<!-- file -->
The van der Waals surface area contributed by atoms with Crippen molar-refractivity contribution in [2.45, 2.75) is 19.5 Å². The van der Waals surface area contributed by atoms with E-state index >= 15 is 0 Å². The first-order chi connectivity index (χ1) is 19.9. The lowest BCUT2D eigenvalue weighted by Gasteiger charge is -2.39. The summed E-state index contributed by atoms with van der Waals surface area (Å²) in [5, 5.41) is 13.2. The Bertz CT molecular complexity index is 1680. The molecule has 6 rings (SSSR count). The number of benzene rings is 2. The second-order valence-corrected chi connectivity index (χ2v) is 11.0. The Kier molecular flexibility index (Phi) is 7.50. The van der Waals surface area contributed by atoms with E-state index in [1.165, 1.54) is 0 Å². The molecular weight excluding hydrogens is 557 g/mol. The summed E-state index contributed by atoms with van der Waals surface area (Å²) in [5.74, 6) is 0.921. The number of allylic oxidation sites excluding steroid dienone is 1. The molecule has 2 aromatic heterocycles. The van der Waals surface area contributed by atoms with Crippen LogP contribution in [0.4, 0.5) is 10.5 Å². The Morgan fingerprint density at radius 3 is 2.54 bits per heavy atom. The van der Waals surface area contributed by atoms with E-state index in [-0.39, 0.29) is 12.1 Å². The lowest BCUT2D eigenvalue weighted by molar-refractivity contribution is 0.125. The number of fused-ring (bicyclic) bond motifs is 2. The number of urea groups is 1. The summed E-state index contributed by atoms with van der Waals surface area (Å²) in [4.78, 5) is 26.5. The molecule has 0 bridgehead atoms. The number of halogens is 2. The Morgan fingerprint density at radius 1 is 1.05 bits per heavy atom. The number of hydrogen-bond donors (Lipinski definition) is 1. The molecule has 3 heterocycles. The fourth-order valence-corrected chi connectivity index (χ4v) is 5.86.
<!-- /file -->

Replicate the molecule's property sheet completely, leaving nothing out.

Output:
The van der Waals surface area contributed by atoms with Crippen molar-refractivity contribution in [2.45, 2.75) is 19.5 Å². The van der Waals surface area contributed by atoms with E-state index >= 15 is 0 Å². The first-order chi connectivity index (χ1) is 19.9. The lowest BCUT2D eigenvalue weighted by Gasteiger charge is -2.39. The summed E-state index contributed by atoms with van der Waals surface area (Å²) in [5, 5.41) is 13.2. The Bertz CT molecular complexity index is 1680. The molecule has 6 rings (SSSR count). The number of benzene rings is 2. The second-order valence-corrected chi connectivity index (χ2v) is 11.0. The Kier molecular flexibility index (Phi) is 7.50. The van der Waals surface area contributed by atoms with E-state index in [1.165, 1.54) is 0 Å². The molecular weight excluding hydrogens is 557 g/mol. The summed E-state index contributed by atoms with van der Waals surface area (Å²) in [5.74, 6) is 0.921. The number of allylic oxidation sites excluding steroid dienone is 1. The molecule has 2 aromatic heterocycles. The van der Waals surface area contributed by atoms with Crippen LogP contribution in [0.4, 0.5) is 10.5 Å². The Morgan fingerprint density at radius 3 is 2.54 bits per heavy atom. The van der Waals surface area contributed by atoms with E-state index in [-0.39, 0.29) is 12.1 Å². The lowest BCUT2D eigenvalue weighted by molar-refractivity contribution is 0.125. The number of fused-ring (bicyclic) bond motifs is 2. The number of urea groups is 1. The summed E-state index contributed by atoms with van der Waals surface area (Å²) in [4.78, 5) is 26.5. The molecule has 0 bridgehead atoms. The number of halogens is 2. The Morgan fingerprint density at radius 1 is 1.05 bits per heavy atom. The number of hydrogen-bond donors (Lipinski definition) is 1. The molecule has 3 heterocycles. The fourth-order valence-corrected chi connectivity index (χ4v) is 5.86.